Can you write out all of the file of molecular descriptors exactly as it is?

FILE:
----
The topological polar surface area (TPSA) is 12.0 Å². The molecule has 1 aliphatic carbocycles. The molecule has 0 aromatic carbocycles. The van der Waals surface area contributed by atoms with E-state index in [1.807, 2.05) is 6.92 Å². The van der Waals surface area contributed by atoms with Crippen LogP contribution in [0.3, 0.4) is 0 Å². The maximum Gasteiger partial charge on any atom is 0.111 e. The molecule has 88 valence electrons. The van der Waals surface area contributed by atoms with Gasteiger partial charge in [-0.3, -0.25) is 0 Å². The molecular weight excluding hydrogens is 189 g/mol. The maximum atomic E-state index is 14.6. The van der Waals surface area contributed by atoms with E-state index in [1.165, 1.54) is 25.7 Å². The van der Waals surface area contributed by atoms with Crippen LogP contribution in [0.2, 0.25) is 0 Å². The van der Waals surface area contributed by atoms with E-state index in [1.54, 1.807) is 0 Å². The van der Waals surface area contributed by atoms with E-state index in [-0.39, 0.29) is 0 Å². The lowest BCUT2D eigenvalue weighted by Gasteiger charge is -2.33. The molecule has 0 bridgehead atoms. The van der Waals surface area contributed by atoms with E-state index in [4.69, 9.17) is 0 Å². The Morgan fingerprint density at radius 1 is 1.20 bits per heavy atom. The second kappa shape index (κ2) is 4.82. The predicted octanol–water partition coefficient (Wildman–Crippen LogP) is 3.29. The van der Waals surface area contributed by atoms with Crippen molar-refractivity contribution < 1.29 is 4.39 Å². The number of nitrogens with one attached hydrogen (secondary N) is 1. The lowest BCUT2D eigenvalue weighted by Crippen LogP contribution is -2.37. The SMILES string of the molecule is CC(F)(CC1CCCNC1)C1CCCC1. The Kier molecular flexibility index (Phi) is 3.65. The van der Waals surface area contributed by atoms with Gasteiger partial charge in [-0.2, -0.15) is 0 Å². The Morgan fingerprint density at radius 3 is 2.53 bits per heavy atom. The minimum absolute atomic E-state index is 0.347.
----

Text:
The topological polar surface area (TPSA) is 12.0 Å². The molecule has 1 aliphatic carbocycles. The molecule has 0 aromatic carbocycles. The van der Waals surface area contributed by atoms with E-state index in [1.807, 2.05) is 6.92 Å². The van der Waals surface area contributed by atoms with Crippen LogP contribution in [0.3, 0.4) is 0 Å². The maximum Gasteiger partial charge on any atom is 0.111 e. The molecule has 88 valence electrons. The van der Waals surface area contributed by atoms with Gasteiger partial charge in [-0.3, -0.25) is 0 Å². The molecular weight excluding hydrogens is 189 g/mol. The maximum atomic E-state index is 14.6. The van der Waals surface area contributed by atoms with E-state index in [1.165, 1.54) is 25.7 Å². The van der Waals surface area contributed by atoms with Crippen LogP contribution in [0.2, 0.25) is 0 Å². The van der Waals surface area contributed by atoms with E-state index in [1.54, 1.807) is 0 Å². The van der Waals surface area contributed by atoms with E-state index in [-0.39, 0.29) is 0 Å². The lowest BCUT2D eigenvalue weighted by Gasteiger charge is -2.33. The molecule has 0 bridgehead atoms. The van der Waals surface area contributed by atoms with E-state index in [4.69, 9.17) is 0 Å². The Morgan fingerprint density at radius 1 is 1.20 bits per heavy atom. The second kappa shape index (κ2) is 4.82. The predicted octanol–water partition coefficient (Wildman–Crippen LogP) is 3.29. The van der Waals surface area contributed by atoms with Crippen molar-refractivity contribution < 1.29 is 4.39 Å². The number of nitrogens with one attached hydrogen (secondary N) is 1. The lowest BCUT2D eigenvalue weighted by Crippen LogP contribution is -2.37. The SMILES string of the molecule is CC(F)(CC1CCCNC1)C1CCCC1. The Kier molecular flexibility index (Phi) is 3.65. The van der Waals surface area contributed by atoms with Gasteiger partial charge in [-0.2, -0.15) is 0 Å². The Morgan fingerprint density at radius 3 is 2.53 bits per heavy atom. The minimum absolute atomic E-state index is 0.347.